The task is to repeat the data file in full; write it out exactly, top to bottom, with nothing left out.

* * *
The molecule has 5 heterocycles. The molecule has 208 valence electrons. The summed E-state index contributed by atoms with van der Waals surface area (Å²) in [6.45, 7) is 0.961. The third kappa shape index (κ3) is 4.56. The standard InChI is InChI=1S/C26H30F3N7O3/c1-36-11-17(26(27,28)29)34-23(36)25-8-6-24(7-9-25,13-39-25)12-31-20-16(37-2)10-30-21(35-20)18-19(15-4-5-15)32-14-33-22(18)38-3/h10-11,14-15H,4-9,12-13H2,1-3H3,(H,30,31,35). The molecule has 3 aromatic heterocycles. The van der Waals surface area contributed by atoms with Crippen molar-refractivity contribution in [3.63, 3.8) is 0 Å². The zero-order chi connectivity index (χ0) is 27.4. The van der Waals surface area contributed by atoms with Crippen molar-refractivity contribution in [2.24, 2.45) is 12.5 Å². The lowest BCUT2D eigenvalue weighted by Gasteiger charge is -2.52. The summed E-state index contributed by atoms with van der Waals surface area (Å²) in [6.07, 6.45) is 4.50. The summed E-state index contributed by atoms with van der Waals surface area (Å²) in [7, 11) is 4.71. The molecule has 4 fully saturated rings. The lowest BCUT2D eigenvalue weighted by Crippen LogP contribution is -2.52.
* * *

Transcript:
The molecule has 5 heterocycles. The molecule has 208 valence electrons. The summed E-state index contributed by atoms with van der Waals surface area (Å²) in [6.45, 7) is 0.961. The third kappa shape index (κ3) is 4.56. The standard InChI is InChI=1S/C26H30F3N7O3/c1-36-11-17(26(27,28)29)34-23(36)25-8-6-24(7-9-25,13-39-25)12-31-20-16(37-2)10-30-21(35-20)18-19(15-4-5-15)32-14-33-22(18)38-3/h10-11,14-15H,4-9,12-13H2,1-3H3,(H,30,31,35). The molecule has 3 aromatic heterocycles. The van der Waals surface area contributed by atoms with Crippen molar-refractivity contribution in [3.63, 3.8) is 0 Å². The zero-order chi connectivity index (χ0) is 27.4. The van der Waals surface area contributed by atoms with Crippen molar-refractivity contribution in [2.24, 2.45) is 12.5 Å². The lowest BCUT2D eigenvalue weighted by Gasteiger charge is -2.52. The summed E-state index contributed by atoms with van der Waals surface area (Å²) in [6.07, 6.45) is 4.50. The summed E-state index contributed by atoms with van der Waals surface area (Å²) in [7, 11) is 4.71. The molecule has 4 fully saturated rings. The lowest BCUT2D eigenvalue weighted by Crippen LogP contribution is -2.52.